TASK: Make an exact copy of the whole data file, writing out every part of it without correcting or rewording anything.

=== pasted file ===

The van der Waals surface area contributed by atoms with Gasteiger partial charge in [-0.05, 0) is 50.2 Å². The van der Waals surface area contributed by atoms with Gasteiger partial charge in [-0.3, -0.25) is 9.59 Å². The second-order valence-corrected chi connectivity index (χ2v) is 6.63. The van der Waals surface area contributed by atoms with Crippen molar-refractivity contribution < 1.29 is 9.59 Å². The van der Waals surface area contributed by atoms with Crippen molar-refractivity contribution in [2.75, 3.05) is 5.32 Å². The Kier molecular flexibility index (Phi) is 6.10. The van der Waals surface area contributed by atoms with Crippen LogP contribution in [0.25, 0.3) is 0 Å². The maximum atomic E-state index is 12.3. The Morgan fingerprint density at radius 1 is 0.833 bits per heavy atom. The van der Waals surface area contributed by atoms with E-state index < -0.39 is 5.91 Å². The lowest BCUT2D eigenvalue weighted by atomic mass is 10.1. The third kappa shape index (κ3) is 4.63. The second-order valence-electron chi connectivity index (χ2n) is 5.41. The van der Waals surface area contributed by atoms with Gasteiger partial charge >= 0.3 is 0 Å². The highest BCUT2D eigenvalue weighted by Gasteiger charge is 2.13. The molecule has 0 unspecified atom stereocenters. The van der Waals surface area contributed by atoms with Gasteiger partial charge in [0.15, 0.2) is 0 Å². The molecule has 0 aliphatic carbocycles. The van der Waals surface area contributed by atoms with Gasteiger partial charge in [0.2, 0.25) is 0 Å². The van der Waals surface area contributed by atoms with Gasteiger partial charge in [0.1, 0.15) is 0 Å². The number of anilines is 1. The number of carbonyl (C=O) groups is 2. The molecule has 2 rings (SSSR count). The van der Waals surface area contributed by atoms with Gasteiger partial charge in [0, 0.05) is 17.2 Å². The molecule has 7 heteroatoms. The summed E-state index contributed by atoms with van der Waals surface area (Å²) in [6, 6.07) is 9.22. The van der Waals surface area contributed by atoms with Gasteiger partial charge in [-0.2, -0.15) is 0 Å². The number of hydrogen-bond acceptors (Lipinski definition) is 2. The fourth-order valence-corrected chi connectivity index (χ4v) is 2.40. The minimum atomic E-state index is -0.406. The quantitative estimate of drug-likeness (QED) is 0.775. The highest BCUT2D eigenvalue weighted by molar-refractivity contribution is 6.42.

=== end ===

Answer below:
The van der Waals surface area contributed by atoms with Gasteiger partial charge in [-0.05, 0) is 50.2 Å². The van der Waals surface area contributed by atoms with Gasteiger partial charge in [-0.3, -0.25) is 9.59 Å². The second-order valence-corrected chi connectivity index (χ2v) is 6.63. The van der Waals surface area contributed by atoms with Crippen molar-refractivity contribution < 1.29 is 9.59 Å². The van der Waals surface area contributed by atoms with Crippen molar-refractivity contribution in [2.75, 3.05) is 5.32 Å². The Kier molecular flexibility index (Phi) is 6.10. The van der Waals surface area contributed by atoms with Crippen LogP contribution in [0.25, 0.3) is 0 Å². The maximum atomic E-state index is 12.3. The Morgan fingerprint density at radius 1 is 0.833 bits per heavy atom. The van der Waals surface area contributed by atoms with E-state index < -0.39 is 5.91 Å². The lowest BCUT2D eigenvalue weighted by atomic mass is 10.1. The third kappa shape index (κ3) is 4.63. The second-order valence-electron chi connectivity index (χ2n) is 5.41. The van der Waals surface area contributed by atoms with Gasteiger partial charge >= 0.3 is 0 Å². The highest BCUT2D eigenvalue weighted by Gasteiger charge is 2.13. The molecule has 0 unspecified atom stereocenters. The van der Waals surface area contributed by atoms with Gasteiger partial charge in [0.15, 0.2) is 0 Å². The molecule has 0 aliphatic carbocycles. The van der Waals surface area contributed by atoms with Gasteiger partial charge in [0.2, 0.25) is 0 Å². The van der Waals surface area contributed by atoms with Gasteiger partial charge in [0.1, 0.15) is 0 Å². The number of anilines is 1. The number of carbonyl (C=O) groups is 2. The molecule has 2 rings (SSSR count). The van der Waals surface area contributed by atoms with Gasteiger partial charge in [0, 0.05) is 17.2 Å². The molecule has 7 heteroatoms. The summed E-state index contributed by atoms with van der Waals surface area (Å²) in [6, 6.07) is 9.22. The van der Waals surface area contributed by atoms with Gasteiger partial charge in [-0.2, -0.15) is 0 Å². The number of hydrogen-bond acceptors (Lipinski definition) is 2. The fourth-order valence-corrected chi connectivity index (χ4v) is 2.40. The minimum atomic E-state index is -0.406. The quantitative estimate of drug-likeness (QED) is 0.775. The highest BCUT2D eigenvalue weighted by molar-refractivity contribution is 6.42.